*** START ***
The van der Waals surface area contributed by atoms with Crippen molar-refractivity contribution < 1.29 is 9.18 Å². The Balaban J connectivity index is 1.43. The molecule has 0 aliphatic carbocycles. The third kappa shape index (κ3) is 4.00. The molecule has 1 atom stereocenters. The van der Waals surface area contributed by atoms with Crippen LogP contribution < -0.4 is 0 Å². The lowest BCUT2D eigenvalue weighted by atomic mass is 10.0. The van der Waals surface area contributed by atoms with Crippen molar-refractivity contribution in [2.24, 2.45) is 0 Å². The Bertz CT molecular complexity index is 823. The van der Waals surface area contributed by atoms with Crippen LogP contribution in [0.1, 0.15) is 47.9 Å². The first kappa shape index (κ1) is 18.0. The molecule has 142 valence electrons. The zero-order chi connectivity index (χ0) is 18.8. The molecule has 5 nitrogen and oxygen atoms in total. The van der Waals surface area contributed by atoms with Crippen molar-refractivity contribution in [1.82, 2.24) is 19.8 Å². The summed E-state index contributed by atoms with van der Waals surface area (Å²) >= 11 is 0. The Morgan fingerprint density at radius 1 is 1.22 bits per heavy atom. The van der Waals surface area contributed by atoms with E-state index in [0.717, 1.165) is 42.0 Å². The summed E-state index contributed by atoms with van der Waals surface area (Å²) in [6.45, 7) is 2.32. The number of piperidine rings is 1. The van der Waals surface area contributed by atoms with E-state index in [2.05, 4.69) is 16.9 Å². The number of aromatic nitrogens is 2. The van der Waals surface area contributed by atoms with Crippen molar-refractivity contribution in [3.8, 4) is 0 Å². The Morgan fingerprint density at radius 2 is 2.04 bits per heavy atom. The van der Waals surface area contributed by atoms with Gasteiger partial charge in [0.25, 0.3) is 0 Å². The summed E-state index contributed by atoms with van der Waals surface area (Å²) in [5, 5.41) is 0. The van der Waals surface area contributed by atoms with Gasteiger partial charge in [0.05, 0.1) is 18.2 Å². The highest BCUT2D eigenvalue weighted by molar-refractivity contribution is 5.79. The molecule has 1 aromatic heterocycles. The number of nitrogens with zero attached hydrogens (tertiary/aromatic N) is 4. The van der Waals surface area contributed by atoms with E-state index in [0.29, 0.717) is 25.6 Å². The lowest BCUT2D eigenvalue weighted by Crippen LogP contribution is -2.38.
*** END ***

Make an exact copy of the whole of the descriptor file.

The van der Waals surface area contributed by atoms with Crippen molar-refractivity contribution < 1.29 is 9.18 Å². The Balaban J connectivity index is 1.43. The molecule has 0 aliphatic carbocycles. The third kappa shape index (κ3) is 4.00. The molecule has 1 atom stereocenters. The van der Waals surface area contributed by atoms with Crippen LogP contribution < -0.4 is 0 Å². The lowest BCUT2D eigenvalue weighted by atomic mass is 10.0. The van der Waals surface area contributed by atoms with Crippen molar-refractivity contribution in [2.24, 2.45) is 0 Å². The Bertz CT molecular complexity index is 823. The van der Waals surface area contributed by atoms with Crippen LogP contribution in [0.1, 0.15) is 47.9 Å². The first kappa shape index (κ1) is 18.0. The molecule has 142 valence electrons. The zero-order chi connectivity index (χ0) is 18.8. The molecule has 5 nitrogen and oxygen atoms in total. The van der Waals surface area contributed by atoms with Crippen molar-refractivity contribution in [1.82, 2.24) is 19.8 Å². The summed E-state index contributed by atoms with van der Waals surface area (Å²) >= 11 is 0. The Morgan fingerprint density at radius 1 is 1.22 bits per heavy atom. The van der Waals surface area contributed by atoms with E-state index in [0.717, 1.165) is 42.0 Å². The summed E-state index contributed by atoms with van der Waals surface area (Å²) in [6.45, 7) is 2.32. The number of piperidine rings is 1. The van der Waals surface area contributed by atoms with E-state index in [2.05, 4.69) is 16.9 Å². The number of aromatic nitrogens is 2. The van der Waals surface area contributed by atoms with Crippen molar-refractivity contribution in [3.8, 4) is 0 Å². The Morgan fingerprint density at radius 2 is 2.04 bits per heavy atom. The van der Waals surface area contributed by atoms with Gasteiger partial charge in [0.25, 0.3) is 0 Å². The summed E-state index contributed by atoms with van der Waals surface area (Å²) in [5, 5.41) is 0. The van der Waals surface area contributed by atoms with Gasteiger partial charge in [0.05, 0.1) is 18.2 Å². The highest BCUT2D eigenvalue weighted by molar-refractivity contribution is 5.79. The molecule has 1 aromatic heterocycles. The number of nitrogens with zero attached hydrogens (tertiary/aromatic N) is 4. The van der Waals surface area contributed by atoms with E-state index in [0.29, 0.717) is 25.6 Å². The lowest BCUT2D eigenvalue weighted by Crippen LogP contribution is -2.38.